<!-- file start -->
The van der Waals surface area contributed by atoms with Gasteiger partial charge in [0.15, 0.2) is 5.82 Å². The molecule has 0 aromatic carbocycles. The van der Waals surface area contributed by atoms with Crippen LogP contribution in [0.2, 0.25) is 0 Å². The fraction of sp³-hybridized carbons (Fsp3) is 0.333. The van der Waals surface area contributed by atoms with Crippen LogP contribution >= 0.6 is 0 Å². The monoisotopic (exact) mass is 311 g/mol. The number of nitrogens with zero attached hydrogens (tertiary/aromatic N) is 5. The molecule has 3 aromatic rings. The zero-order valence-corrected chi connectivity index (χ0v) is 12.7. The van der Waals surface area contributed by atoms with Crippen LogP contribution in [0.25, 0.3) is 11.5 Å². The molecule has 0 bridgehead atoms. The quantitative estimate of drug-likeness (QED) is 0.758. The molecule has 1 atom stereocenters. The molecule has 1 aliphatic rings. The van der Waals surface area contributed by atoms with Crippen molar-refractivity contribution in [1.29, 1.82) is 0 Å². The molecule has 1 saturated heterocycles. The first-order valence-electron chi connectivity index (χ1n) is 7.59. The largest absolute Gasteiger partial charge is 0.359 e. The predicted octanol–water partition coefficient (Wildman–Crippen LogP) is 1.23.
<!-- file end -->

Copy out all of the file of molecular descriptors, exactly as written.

The van der Waals surface area contributed by atoms with Gasteiger partial charge in [0.15, 0.2) is 5.82 Å². The molecule has 0 aromatic carbocycles. The van der Waals surface area contributed by atoms with Crippen LogP contribution in [0.2, 0.25) is 0 Å². The fraction of sp³-hybridized carbons (Fsp3) is 0.333. The van der Waals surface area contributed by atoms with Crippen LogP contribution >= 0.6 is 0 Å². The monoisotopic (exact) mass is 311 g/mol. The number of nitrogens with zero attached hydrogens (tertiary/aromatic N) is 5. The molecule has 3 aromatic rings. The zero-order valence-corrected chi connectivity index (χ0v) is 12.7. The van der Waals surface area contributed by atoms with Crippen LogP contribution in [0.25, 0.3) is 11.5 Å². The molecule has 0 bridgehead atoms. The quantitative estimate of drug-likeness (QED) is 0.758. The molecule has 1 atom stereocenters. The molecule has 1 aliphatic rings. The van der Waals surface area contributed by atoms with Crippen molar-refractivity contribution in [1.29, 1.82) is 0 Å². The molecule has 1 saturated heterocycles. The first-order valence-electron chi connectivity index (χ1n) is 7.59. The largest absolute Gasteiger partial charge is 0.359 e. The predicted octanol–water partition coefficient (Wildman–Crippen LogP) is 1.23.